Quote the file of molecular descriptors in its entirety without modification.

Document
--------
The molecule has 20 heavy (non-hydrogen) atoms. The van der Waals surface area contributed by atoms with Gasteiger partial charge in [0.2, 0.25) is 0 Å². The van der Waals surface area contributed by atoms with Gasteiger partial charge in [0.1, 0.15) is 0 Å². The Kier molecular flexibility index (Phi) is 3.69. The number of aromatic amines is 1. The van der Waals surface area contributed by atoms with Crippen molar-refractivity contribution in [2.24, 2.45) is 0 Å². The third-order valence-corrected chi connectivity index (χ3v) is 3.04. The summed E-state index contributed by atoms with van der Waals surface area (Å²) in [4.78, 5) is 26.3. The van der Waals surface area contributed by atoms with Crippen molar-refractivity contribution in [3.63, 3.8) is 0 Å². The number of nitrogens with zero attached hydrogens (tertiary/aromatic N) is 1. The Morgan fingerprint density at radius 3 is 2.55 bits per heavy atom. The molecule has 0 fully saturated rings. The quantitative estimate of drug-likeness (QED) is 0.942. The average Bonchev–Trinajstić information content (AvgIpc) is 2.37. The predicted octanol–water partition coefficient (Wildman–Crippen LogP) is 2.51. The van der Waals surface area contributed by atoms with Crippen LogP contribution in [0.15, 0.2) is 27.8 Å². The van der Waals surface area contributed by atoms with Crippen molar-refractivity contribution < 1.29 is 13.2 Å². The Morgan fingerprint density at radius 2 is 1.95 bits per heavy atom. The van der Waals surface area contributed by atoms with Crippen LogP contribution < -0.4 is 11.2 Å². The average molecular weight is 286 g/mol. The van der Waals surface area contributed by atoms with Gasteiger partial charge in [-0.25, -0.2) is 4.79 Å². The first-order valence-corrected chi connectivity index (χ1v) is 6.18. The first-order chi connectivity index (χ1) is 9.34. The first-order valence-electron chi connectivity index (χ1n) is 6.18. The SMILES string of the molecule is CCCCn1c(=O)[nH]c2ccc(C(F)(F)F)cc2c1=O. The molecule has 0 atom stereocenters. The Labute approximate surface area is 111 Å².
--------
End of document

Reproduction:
The molecule has 20 heavy (non-hydrogen) atoms. The van der Waals surface area contributed by atoms with Gasteiger partial charge in [0.2, 0.25) is 0 Å². The van der Waals surface area contributed by atoms with Gasteiger partial charge in [0.1, 0.15) is 0 Å². The Kier molecular flexibility index (Phi) is 3.69. The number of aromatic amines is 1. The van der Waals surface area contributed by atoms with Crippen molar-refractivity contribution in [2.24, 2.45) is 0 Å². The third-order valence-corrected chi connectivity index (χ3v) is 3.04. The summed E-state index contributed by atoms with van der Waals surface area (Å²) in [4.78, 5) is 26.3. The van der Waals surface area contributed by atoms with Crippen molar-refractivity contribution in [3.63, 3.8) is 0 Å². The number of nitrogens with zero attached hydrogens (tertiary/aromatic N) is 1. The Morgan fingerprint density at radius 3 is 2.55 bits per heavy atom. The molecule has 0 fully saturated rings. The quantitative estimate of drug-likeness (QED) is 0.942. The average Bonchev–Trinajstić information content (AvgIpc) is 2.37. The predicted octanol–water partition coefficient (Wildman–Crippen LogP) is 2.51. The van der Waals surface area contributed by atoms with Crippen LogP contribution in [0.15, 0.2) is 27.8 Å². The van der Waals surface area contributed by atoms with Crippen molar-refractivity contribution < 1.29 is 13.2 Å². The Morgan fingerprint density at radius 2 is 1.95 bits per heavy atom. The van der Waals surface area contributed by atoms with Crippen LogP contribution < -0.4 is 11.2 Å². The average molecular weight is 286 g/mol. The van der Waals surface area contributed by atoms with Gasteiger partial charge in [-0.25, -0.2) is 4.79 Å². The first-order valence-corrected chi connectivity index (χ1v) is 6.18. The first-order chi connectivity index (χ1) is 9.34. The first-order valence-electron chi connectivity index (χ1n) is 6.18. The SMILES string of the molecule is CCCCn1c(=O)[nH]c2ccc(C(F)(F)F)cc2c1=O. The molecule has 0 atom stereocenters. The Labute approximate surface area is 111 Å².